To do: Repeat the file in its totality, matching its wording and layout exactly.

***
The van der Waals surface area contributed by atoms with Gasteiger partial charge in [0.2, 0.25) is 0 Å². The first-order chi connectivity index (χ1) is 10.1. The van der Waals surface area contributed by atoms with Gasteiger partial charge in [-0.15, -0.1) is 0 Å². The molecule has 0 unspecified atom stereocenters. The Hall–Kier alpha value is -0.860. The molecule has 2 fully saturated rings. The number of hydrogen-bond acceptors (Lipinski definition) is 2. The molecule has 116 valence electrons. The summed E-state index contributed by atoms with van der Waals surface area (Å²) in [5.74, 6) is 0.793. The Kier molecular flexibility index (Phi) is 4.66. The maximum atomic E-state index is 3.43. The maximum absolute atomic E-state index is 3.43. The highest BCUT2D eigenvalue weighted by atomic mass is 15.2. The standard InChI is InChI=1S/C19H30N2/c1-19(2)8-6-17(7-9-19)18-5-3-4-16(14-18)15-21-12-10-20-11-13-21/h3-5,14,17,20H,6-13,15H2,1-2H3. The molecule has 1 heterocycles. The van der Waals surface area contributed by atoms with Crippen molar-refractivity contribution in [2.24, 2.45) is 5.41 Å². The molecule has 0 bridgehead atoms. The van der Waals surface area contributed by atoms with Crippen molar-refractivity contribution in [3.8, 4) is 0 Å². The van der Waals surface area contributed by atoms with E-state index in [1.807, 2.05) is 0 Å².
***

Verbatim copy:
The van der Waals surface area contributed by atoms with Gasteiger partial charge in [0.2, 0.25) is 0 Å². The first-order chi connectivity index (χ1) is 10.1. The van der Waals surface area contributed by atoms with Gasteiger partial charge in [-0.15, -0.1) is 0 Å². The molecule has 0 unspecified atom stereocenters. The Hall–Kier alpha value is -0.860. The molecule has 2 fully saturated rings. The number of hydrogen-bond acceptors (Lipinski definition) is 2. The molecule has 116 valence electrons. The summed E-state index contributed by atoms with van der Waals surface area (Å²) in [5.74, 6) is 0.793. The Kier molecular flexibility index (Phi) is 4.66. The maximum atomic E-state index is 3.43. The maximum absolute atomic E-state index is 3.43. The highest BCUT2D eigenvalue weighted by atomic mass is 15.2. The standard InChI is InChI=1S/C19H30N2/c1-19(2)8-6-17(7-9-19)18-5-3-4-16(14-18)15-21-12-10-20-11-13-21/h3-5,14,17,20H,6-13,15H2,1-2H3. The molecule has 1 heterocycles. The van der Waals surface area contributed by atoms with Crippen molar-refractivity contribution in [2.24, 2.45) is 5.41 Å². The molecule has 0 bridgehead atoms. The van der Waals surface area contributed by atoms with Crippen molar-refractivity contribution in [3.8, 4) is 0 Å². The van der Waals surface area contributed by atoms with E-state index in [1.807, 2.05) is 0 Å².